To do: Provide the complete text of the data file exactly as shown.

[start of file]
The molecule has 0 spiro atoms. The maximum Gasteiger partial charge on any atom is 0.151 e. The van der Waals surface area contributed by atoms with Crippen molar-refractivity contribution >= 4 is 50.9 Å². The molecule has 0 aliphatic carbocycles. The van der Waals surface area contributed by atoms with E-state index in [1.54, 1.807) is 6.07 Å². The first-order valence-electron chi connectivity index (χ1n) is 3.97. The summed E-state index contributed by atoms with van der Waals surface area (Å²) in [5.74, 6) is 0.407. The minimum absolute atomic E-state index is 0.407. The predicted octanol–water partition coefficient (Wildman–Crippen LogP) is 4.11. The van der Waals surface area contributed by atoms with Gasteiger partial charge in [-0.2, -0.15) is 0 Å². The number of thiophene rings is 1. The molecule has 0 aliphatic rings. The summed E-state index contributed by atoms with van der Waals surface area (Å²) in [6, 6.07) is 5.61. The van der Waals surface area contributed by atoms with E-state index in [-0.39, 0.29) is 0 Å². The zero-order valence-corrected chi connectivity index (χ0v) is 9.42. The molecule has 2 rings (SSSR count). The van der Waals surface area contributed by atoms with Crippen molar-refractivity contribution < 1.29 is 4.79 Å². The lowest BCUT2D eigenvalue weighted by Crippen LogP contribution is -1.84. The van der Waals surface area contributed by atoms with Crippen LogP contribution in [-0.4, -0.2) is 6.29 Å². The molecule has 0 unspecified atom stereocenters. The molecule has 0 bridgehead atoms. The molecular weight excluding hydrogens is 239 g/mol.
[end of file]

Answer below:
The molecule has 0 spiro atoms. The maximum Gasteiger partial charge on any atom is 0.151 e. The van der Waals surface area contributed by atoms with Crippen molar-refractivity contribution >= 4 is 50.9 Å². The molecule has 0 aliphatic carbocycles. The van der Waals surface area contributed by atoms with E-state index in [1.54, 1.807) is 6.07 Å². The first-order valence-electron chi connectivity index (χ1n) is 3.97. The summed E-state index contributed by atoms with van der Waals surface area (Å²) in [5.74, 6) is 0.407. The minimum absolute atomic E-state index is 0.407. The predicted octanol–water partition coefficient (Wildman–Crippen LogP) is 4.11. The van der Waals surface area contributed by atoms with Gasteiger partial charge in [-0.2, -0.15) is 0 Å². The number of thiophene rings is 1. The molecule has 0 aliphatic rings. The summed E-state index contributed by atoms with van der Waals surface area (Å²) in [6, 6.07) is 5.61. The van der Waals surface area contributed by atoms with E-state index in [-0.39, 0.29) is 0 Å². The zero-order valence-corrected chi connectivity index (χ0v) is 9.42. The molecule has 2 rings (SSSR count). The van der Waals surface area contributed by atoms with Crippen molar-refractivity contribution < 1.29 is 4.79 Å². The lowest BCUT2D eigenvalue weighted by Crippen LogP contribution is -1.84. The van der Waals surface area contributed by atoms with Crippen LogP contribution in [-0.4, -0.2) is 6.29 Å². The molecule has 0 unspecified atom stereocenters. The molecule has 0 bridgehead atoms. The molecular weight excluding hydrogens is 239 g/mol.